I’ve decided that I’ll probably just date most of my entries. Not very original, I know, but I’ve never been great with titles. Some of my photos suffer for lack of a good name.

We had indoor netball again last night, and we weren’t as sloppy as last week, but there is still ALOT that we need to work on. I think I am transforming my role from Captain to Captain/Coach. Which I don’t mind at all, but I don’t know anything about strategy’s for indoor netball as opposed to outdoor. Indoor is a lot like basketball, and I suspect it is very close to the original game. I don’t know much at all about the history of netball, so I’m going to research that right now. Then I can talk here all full of knowledge as opposed to full of bullshit.

Ok here is what I found out about netball, and I was right in my assumption – it is derived from basketball, hence the major similarities in indoor netball which is quite different to outdoor.

Netball is a non-contact sport derived from basketball. Interestingly enough it originated in The United States as “Women’s Basketball” but as far as I know, it’s not widely played there at all. It is most popular in New Zealand, Australia, Sri Lanka and the United Kingdom.

The rules of basketball had to be modified when women took an interest as their outfits meant they didn’t have as much free range of motion as the men. So running and dribbling were ruled out, and now there is no “stepping” in netball.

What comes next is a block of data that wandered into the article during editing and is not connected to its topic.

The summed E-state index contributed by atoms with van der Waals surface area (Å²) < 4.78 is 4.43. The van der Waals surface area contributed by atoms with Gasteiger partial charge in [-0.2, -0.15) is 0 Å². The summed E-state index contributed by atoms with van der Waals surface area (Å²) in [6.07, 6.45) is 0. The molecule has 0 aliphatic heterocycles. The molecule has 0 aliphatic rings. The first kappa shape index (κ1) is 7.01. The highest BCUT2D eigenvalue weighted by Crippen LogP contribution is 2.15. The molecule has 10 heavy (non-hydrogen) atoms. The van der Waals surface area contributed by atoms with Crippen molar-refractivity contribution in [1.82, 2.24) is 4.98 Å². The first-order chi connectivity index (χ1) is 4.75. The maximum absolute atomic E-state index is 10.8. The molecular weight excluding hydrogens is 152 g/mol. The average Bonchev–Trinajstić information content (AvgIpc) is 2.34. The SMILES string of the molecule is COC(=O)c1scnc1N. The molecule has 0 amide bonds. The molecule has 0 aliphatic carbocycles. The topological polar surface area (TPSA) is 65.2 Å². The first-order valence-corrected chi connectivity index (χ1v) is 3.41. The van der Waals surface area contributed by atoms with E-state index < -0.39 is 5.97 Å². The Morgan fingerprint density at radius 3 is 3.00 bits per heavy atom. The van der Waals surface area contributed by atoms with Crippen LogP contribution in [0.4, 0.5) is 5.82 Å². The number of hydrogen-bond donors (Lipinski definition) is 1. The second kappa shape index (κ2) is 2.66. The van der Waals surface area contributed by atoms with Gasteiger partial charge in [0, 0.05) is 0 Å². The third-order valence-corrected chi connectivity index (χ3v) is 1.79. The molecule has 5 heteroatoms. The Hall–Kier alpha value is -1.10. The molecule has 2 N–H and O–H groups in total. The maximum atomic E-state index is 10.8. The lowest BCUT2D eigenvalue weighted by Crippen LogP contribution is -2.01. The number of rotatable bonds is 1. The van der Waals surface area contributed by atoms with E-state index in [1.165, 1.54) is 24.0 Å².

Still in 1895, Clara Baer, a teacher from New Orleans realized there were no hard and fast rules for netball. Some games were played with 9 players, while others with 5. She borrowed the rules of basketball and mistakenly thought that scribblings on the diagram of the court were zoning lines, and so she set the zones as we use them today.
In 1901 these rules were ratified and netball officially became a competitive sport, however it was still several years before regular competitions were held.
The first Netball World Championships were held in in 1963 and hosted by England. Australia has dominated the Championships winning in 1971, 1975, 1979, 1983, 1991, 1995 and 1999. New Zealand finally broke the trend when they took home the gold in 2003, but in November of this year (last week in fact) Australia took the title back in a finale against the defenders playing on their home ground.
Fiji were scheduled to host the 2007 World Netball Championship in July but were striped of that right as a result of the December 2006 coup.

(I was going to stop there but it’s all too interesting – well for me)

In Australia and New Zealand it is the most popular womens sport and both countries have a national competition. The women’s game is played at a high international level with Australia and New Zealand undoubtedly the world’s strongest teams.
While they remain relativly unknown there are men’s representative teams too. While the women’s version requires skill and technical prowess men tend to use their height and strength to their advantage.

In the Netherlands and Belgium a similar game called Korfball is played having 4 men and 4 women in a team.

Ok, I really will stop now. I think tomorrow I will highlight the differences between indoor and outdoor netball.

If I had been asked to write an essay on Netball in English, I might have done better.


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